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Checking In With CanWNT: Erin McLeod

On today's edition of Checking In With CanWNT, we've got goalkeeper Erin McLeod. The 29-year-old from St. Albert, Alberta tells us about sharing her experience with the next generation, learning about the true importance of teamwork, wearing different hats off the field of play and just what (if anything) the referee told her in that Olympic semifinal.
What have you been up to since the Olympics?

I have been doing a lot of appearances for a lot of different organizations and clubs; I've also been doing a lot of corporate speaking engagements. Really awesome. I've been a keynote speaker at a couple of those things. I've been doing a lot of speaking at schools and community centres, soccer clubs, which has been great.

I've also done a lot of coaching, especially with West Vancouver -- I did a month-and-a-half coaching gig there. I basically coached every single one of the teams once and worked with all the goalkeepers in the club, a couple of times, which was awesome. I also set up a goalkeeper academy while I was there.

I took a good month off after the Olympics, then I've been training in the gym, and training with a goalkeeper coach based out of Vancouver now... We've just finished our camp, seven-day camp, which involved a lot of baseline fitness testing. Just planning ahead now with the new North American league, being in touch with a lot of those clubs and trying to map out my future for the next couple of years.

You're also involved in a program called Grass 2 Gold. Can you tell us a little more about that?

Yeah, it's something that I'm doing with Melissa Tancredi. Basically the whole concept is we're coaching at the grassroots level, within the camp, trying to give them a taste of what it takes to reach the podium level. The camp that we're doing at the end of this month, we're inviting four U-17 national team players in, so it's also like a coaching mentorship program. We bring players in, we give them the drills, help coach them.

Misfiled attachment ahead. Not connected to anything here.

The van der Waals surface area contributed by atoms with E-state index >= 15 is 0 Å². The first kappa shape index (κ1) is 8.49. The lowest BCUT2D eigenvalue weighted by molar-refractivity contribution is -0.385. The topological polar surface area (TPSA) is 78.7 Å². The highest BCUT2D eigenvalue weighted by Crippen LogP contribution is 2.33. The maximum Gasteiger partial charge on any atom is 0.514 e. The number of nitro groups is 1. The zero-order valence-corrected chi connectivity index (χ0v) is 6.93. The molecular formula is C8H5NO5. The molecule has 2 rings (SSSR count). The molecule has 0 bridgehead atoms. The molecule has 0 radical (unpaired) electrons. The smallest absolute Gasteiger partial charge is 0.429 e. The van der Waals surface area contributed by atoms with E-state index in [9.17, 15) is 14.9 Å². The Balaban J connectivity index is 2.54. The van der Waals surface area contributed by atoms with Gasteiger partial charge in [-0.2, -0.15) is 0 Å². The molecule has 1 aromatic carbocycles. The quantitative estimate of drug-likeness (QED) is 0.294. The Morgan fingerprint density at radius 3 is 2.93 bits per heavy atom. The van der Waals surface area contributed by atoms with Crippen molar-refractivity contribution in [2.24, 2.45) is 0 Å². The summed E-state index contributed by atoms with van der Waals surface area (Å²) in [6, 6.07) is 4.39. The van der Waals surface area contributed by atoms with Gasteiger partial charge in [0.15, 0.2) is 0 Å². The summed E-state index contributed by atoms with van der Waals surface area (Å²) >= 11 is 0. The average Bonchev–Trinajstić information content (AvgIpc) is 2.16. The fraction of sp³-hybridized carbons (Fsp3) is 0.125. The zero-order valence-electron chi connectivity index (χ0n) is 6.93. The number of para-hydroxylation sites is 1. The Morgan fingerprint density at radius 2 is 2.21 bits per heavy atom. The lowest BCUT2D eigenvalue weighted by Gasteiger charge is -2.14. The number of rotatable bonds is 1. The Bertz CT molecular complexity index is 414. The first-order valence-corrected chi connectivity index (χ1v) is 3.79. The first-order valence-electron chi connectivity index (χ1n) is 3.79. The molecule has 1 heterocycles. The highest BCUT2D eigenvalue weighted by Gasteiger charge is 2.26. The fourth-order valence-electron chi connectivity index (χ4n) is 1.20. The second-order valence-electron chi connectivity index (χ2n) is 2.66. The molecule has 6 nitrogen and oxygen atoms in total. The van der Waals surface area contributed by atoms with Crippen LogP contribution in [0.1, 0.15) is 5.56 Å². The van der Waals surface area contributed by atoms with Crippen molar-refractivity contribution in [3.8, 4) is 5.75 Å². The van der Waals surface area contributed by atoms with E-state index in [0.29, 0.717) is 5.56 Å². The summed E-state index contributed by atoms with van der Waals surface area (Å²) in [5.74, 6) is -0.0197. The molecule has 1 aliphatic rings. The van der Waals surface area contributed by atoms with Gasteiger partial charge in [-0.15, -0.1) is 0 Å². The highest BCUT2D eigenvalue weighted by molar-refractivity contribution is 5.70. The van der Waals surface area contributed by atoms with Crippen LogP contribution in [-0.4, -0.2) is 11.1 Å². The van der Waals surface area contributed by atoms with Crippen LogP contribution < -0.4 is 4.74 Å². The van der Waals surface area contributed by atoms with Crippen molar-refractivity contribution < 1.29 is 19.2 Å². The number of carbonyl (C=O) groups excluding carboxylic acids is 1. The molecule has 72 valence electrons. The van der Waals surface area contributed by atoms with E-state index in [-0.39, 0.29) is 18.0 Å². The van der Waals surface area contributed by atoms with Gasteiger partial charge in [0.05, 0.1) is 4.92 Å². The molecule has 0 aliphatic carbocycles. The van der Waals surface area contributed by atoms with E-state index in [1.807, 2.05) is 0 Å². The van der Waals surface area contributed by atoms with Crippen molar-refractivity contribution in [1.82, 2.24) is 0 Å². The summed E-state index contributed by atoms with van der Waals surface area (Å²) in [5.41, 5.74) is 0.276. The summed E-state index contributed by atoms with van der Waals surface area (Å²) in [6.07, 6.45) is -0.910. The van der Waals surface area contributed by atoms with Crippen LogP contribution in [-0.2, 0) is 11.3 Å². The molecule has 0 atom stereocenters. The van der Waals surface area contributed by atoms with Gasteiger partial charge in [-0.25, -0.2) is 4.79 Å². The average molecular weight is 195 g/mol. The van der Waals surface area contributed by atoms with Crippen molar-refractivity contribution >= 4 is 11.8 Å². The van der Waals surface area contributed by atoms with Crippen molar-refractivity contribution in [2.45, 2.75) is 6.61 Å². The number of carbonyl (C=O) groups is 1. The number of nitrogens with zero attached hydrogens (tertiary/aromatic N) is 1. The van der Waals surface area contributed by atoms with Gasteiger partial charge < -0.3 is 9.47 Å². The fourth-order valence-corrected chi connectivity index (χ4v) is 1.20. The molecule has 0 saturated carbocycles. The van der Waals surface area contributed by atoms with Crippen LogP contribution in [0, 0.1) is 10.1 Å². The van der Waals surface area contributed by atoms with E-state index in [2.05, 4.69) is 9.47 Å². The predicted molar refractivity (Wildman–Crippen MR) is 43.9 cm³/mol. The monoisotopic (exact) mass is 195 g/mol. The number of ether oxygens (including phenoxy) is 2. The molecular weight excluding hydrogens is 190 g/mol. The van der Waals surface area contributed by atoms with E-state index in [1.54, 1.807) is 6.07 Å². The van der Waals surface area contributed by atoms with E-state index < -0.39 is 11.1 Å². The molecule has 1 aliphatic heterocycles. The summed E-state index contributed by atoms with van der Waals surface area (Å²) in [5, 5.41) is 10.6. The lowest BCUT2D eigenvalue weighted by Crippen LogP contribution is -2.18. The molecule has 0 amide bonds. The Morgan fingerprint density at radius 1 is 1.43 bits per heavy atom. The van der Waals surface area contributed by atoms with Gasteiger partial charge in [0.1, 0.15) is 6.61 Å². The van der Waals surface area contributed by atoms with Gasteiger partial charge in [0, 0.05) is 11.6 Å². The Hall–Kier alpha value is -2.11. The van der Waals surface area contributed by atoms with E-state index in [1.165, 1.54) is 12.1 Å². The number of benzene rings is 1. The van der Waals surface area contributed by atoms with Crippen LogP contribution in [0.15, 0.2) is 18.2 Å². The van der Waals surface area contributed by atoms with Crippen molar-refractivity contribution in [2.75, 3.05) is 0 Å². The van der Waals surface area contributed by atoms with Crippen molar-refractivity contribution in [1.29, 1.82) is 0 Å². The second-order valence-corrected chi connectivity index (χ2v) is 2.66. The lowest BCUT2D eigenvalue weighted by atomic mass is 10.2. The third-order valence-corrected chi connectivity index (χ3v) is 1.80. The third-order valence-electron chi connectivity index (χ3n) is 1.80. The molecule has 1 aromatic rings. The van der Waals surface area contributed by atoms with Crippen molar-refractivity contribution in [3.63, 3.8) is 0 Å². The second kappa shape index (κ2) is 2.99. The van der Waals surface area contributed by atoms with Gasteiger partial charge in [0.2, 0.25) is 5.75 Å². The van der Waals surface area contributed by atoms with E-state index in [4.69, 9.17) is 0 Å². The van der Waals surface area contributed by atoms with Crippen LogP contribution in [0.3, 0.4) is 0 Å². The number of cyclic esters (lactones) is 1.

With the kids that we're coaching, with the last three head coaches we've had at the national team, because Melissa and I have both been doing it that long, just (using) the strengths from each coach, a bunch of their drills. We talk about our Olympic journey, about nutrition and recovery, things like speed and agility -- all things that you have access to as a national-team player, but don't always get those resources when you're younger. I think it's important for kids to have that exposure early so they can compete and develop as much as possible.

It seems there is a strong sense among the national-team players that it's important to share your experience and knowledge with the next generation. Why is that so important to you, personally?

Growing up, all my role models were male. I was lucky to find pockets of training, really good volunteers and people I had access to. I sought them out. Sometimes people don't know what's out there. We've been with the national team for 10 years now. At this stage we're not like the U.S. or Germany where, when one of their best players retire, they've got someone else to fill their shoes. We're not that fortunate right now, so we have to focus on that development in this country.